Ted Chippington

Here’s a nice history lesson for the weekend. Stuart Lee talks about and to Ted Chippington who he considers the alternative father of alternative comedy.

While Ted’s from Birmingham he doesn’t live here anymore but he did do a gig at Atticus the other day as part of the Comedy Festival. The Atticus blog says it wasn’t that great but surely that was the point? Ooh, the meta-layers…

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  1. If any Ted Chippington fans are struggling to get a copy of the Boxset you can find it here:



    This is a brand new copy of the new four cd box set

    Ted Chippington (born 1960) is a British stand-up comedian and entertainer. His act is one in which the conventions of his chosen craft are routinely flouted. Assuming a diffident on-stage persona (in contrast to the self-confident aura of most comics) and delivering his material in a West Midlands monotone, he eschews observational comedy favour of anti-humour and jokes which are mostly variations on the same theme (see examples below), interspersed with his own versions of well-known songs performed in a similarly listless style. This approach has left many audiences bemused or even hostile (his legendary expertise at dealing with hecklers comes from frequent practice).

    However, Ted’s deadpan style has also won him a small but devoted following. Probably his most notable fan is Stewart Lee, who has often cited Chippington as the reason he started doing stand-up comedy himself, and has described Ted’s act as being “a mixture of surrealism and insolent provocation and uncompromising boredom”. Another admirer, Richard Herring, talks of Chippington’s “contempt for the very idea of jokes”. For his part Ted – who describes his own act as being influenced by Lenny Bruce and Owd Grandad Piggot – says he is an “anti-comedian” and that he only started doing his act “to annoy people”. He has even claimed that his main reason for retiring from the stage in the 1990s was that he was becoming too popular.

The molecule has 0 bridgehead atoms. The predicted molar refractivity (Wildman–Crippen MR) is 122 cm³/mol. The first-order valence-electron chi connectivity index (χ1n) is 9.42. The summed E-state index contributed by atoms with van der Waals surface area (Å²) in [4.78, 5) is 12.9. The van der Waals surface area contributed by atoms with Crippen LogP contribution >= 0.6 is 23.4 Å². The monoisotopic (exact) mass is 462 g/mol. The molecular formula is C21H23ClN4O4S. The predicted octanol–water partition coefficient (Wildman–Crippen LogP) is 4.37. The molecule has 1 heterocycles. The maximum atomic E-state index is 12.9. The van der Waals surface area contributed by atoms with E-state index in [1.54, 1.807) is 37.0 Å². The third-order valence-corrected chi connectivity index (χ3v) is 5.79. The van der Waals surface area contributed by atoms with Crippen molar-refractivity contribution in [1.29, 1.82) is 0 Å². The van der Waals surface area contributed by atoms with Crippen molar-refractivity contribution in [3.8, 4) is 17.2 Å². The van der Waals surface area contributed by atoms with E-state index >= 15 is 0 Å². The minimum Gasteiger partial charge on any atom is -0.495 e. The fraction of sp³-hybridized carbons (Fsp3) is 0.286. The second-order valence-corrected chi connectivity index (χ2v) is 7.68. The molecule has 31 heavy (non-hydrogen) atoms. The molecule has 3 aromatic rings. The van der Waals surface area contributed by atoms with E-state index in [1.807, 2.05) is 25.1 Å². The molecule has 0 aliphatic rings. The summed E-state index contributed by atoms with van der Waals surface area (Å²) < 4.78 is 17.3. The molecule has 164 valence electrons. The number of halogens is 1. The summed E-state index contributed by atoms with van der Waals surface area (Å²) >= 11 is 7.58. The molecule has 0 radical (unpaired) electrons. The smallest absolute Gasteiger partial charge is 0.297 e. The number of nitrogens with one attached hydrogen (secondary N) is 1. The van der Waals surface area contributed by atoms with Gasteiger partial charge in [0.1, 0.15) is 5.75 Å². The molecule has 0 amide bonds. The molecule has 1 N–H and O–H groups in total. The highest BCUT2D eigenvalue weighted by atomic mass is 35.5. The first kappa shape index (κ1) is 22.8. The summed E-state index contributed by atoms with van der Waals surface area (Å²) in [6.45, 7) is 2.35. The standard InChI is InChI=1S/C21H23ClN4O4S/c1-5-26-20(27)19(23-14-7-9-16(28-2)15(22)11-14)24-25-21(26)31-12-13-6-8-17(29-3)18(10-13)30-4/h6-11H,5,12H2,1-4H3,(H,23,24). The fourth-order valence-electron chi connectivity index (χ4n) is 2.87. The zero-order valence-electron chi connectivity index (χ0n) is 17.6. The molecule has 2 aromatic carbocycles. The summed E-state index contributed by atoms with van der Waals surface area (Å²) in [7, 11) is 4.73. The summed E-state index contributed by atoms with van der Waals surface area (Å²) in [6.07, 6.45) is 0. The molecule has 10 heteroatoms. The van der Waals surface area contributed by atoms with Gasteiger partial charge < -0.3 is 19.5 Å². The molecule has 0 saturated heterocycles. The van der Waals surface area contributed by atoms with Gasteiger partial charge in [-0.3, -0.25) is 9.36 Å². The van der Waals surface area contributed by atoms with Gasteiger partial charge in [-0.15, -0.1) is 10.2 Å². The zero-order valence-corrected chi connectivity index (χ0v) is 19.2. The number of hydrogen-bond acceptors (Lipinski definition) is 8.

Born Francis Smyth in Birmingham, Ted started performing in 1981 under the name “Eddie Chippington” before changing to Ted “due to maturity and baldness”. He first came to national prominence when a gig he had performed in Birmingham in 1984 supporting The Fall (his favourite band) was released by local record label Vindaloo on a 7″ EP entitled “Non Stop Party Hits of the 50s 60s and 70s”. The EP title refers to his penchant for performing his own versions of classic hits, including on this occasion his rendering of Ottawan’s ‘D.I.S.C.O.’. The record was played by John Peel on his BBC Radio One programme – a rare privilege for a comedian.

    In 1986 he released an album, ‘Man In A Suitcase’ – a collection of live recordings plus some more songs, included his celebrated versions of “She Loves You” and Alvin Stardust’s ‘I Feel Like Buddy Holly’ – which reached the Top 10 indie album chart. “She Loves You” received wider exposure after Steve Wright repeatedly played it on his Radio 1 show, which in turn led to the track being released as a single by Warner Brothers. It narrowly failed to make the Top 40 but Ted claims that the deal with Warners earned him “£1,000 and a nice curry”.

    Despite its failure to crack the charts, “She Loves You” raised Ted’s profile considerably and led to numerous media appearances, including a turn on the BBC’s lunchtime magazine show Pebble Mill at One, thus fulfilling a lifetime’s ambition. His performance on the show was rubbished by presenter Paul Coia, although some have theorised that Coia was just playing along with the concept.